How I got onto a board

Jenny Ames worked in academia for 35 years across eight universities. Keen to join a board she attended a Women onto Boards event in 2017 and was appointed board member of Aneurin Leisure in July 2017. Here she reflects on her personal journey to board member.  

Becoming a board member is something that I started to seriously consider around 10 years ago, but the seeds were sown much earlier at the beginning of my career.

My background is in food chemistry research, as an applied subject this meant much of my research involved collaborating with industry. For example my first postdoctoral contract was funded by an American multi-national and following that as a head of my research group, most of my grants involved at least one external company. I enjoyed working with people from the private sector, learning how their companies operated and seeing my expertise being applied to address the challenges they faced. They valued my knowledge and ability to manage my research team and deliver projects on time. I got a sense of achievement.

Get a mentor or coach who is right for you

When I started my academic career in the early 1980s, there was no Leadership Foundation and, at least in my university, no culture of formal mentoring or coaching. From 2005-2017 I lived away from the family home in the week and progressed my career at four universities in different parts of the UK. It became important to me to be part of the community where I worked. I had also reached the stage where I had a wealth of experience that others could benefit from, including mentoring however, it was only in my last 10 years in academia that I myself benefited from various mentors and coaches to whom I will always be grateful.

The most valuable experience I had was with a professional coach and it was she who encouraged me to work towards a board role. The advice was three-fold: find someone who has such a role and ask to shadow them, go on a course so you understand more about what it involves, and join the Institute of Directors (IoD). I didn’t get around to shadowing someone but I did join the IoD.

Learn the basics

Importantly, my faculty supported me to attend an intensive two-day programme, The Effective Non-Executive Director, run by the Financial Times. This covered the soft skills and the hard skills required of a successful non-executive director (NED). This course gave me the tools I needed and it included a session with a NED head hunter. She advised that for someone who hadn’t been on a board before (like me), a good place to start was as a school governor or a trustee of a charity. Another attendee suggested joining Women on Boards to find possible roles. I also engaged with Reach Volunteering and I registered on the SGOSS Governors for Schools website.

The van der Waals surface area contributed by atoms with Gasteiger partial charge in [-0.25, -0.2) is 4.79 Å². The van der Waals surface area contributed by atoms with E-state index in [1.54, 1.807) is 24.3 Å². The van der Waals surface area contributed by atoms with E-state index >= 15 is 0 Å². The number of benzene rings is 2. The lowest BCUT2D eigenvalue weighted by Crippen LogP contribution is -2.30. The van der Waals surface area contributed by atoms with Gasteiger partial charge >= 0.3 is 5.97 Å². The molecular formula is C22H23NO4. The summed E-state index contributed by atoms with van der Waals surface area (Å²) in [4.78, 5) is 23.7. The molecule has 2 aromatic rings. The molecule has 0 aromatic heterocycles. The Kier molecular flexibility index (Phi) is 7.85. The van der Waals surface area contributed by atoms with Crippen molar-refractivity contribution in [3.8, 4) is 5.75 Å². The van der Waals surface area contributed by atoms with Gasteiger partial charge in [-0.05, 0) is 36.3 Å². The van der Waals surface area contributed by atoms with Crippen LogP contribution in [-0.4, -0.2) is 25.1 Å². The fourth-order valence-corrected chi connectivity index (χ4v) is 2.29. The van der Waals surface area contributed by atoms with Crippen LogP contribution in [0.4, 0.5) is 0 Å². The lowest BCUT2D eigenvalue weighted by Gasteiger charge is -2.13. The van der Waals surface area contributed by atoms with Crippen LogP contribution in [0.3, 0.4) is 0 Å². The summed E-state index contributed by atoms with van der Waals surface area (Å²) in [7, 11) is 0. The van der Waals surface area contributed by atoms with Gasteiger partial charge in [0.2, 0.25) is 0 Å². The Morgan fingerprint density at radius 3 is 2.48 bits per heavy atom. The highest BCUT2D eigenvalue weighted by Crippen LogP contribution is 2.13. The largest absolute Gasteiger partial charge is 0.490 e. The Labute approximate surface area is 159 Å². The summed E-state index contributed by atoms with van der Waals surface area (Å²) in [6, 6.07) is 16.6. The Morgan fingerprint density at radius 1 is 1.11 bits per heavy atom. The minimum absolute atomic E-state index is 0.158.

Understand the value of the skills you do have and know your own values

It was the SGOSS site where I found an advert for a school governor about 10 miles from my flat. I applied, met with the head teacher and chair and deputy chair of the Board of Governors and was appointed.

I have a separate CV and covering letter template for board roles. The focus is hard skills like budgeting, health and safety, and governance. Soft skills include committee chairing and mentoring. I do not have any children, and so had no experience or knowledge of the current school system, but working at a local university was attractive to the school along with my experience of, for example, managing budgets and chairing large, formal meetings (although all in a research context). It was also important to be able to demonstrate that my values about enabling people to reach their potential aligned with their own.

This role got me off the starting blocks and I was very fortunate to find myself in an excellently run school. I learnt a lot about school education and was able to contribute to the finance and resource sub-committee. I left after a year as I was moving to another university.

Use your network

Early in 2017 I attended one of the Leadership Foundation Women onto Boards events aimed at encouraging more women to apply for a board position. Having given up the school governor role and done nothing since I decided to look for a new position. One point made at the event was that men often get a board position by asking someone in their network for help. Having a large and diverse network, I decided to take this approach. I had recently met someone at a regional IoD meeting and was due to follow up with him. When I asked for advice about a board role, he mentioned that something was coming up that might suit me. He put me in touch with the organisation so I could find out more. Shortly afterwards the job was advertised nationally and I applied. I was interviewed in June and appointed in July 2017 as a member of the board of trustees at Aneurin Leisure in South Wales.  It is early days and I plan to spend a day with the trust to help me to better understand how I can contribute.

A final word

It is important to join an organisation that you feel passionate about. One whose values align with your own. You are contributing your time and skills, usually for free. If you and the organisation are well aligned, you will both be amply rewarded.


Women onto Boards
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About Jenny
Jenny Ames had a 35 year academic career across eight universities before establishing Jenny Ames Consulting Ltd in 2017. She works with universities, businesses and their stakeholders to develop strategy and talent and initiate and nurture cross sector collaborations. Jenny is now a member of the board at Aneurin Leisure and an Aurora role model.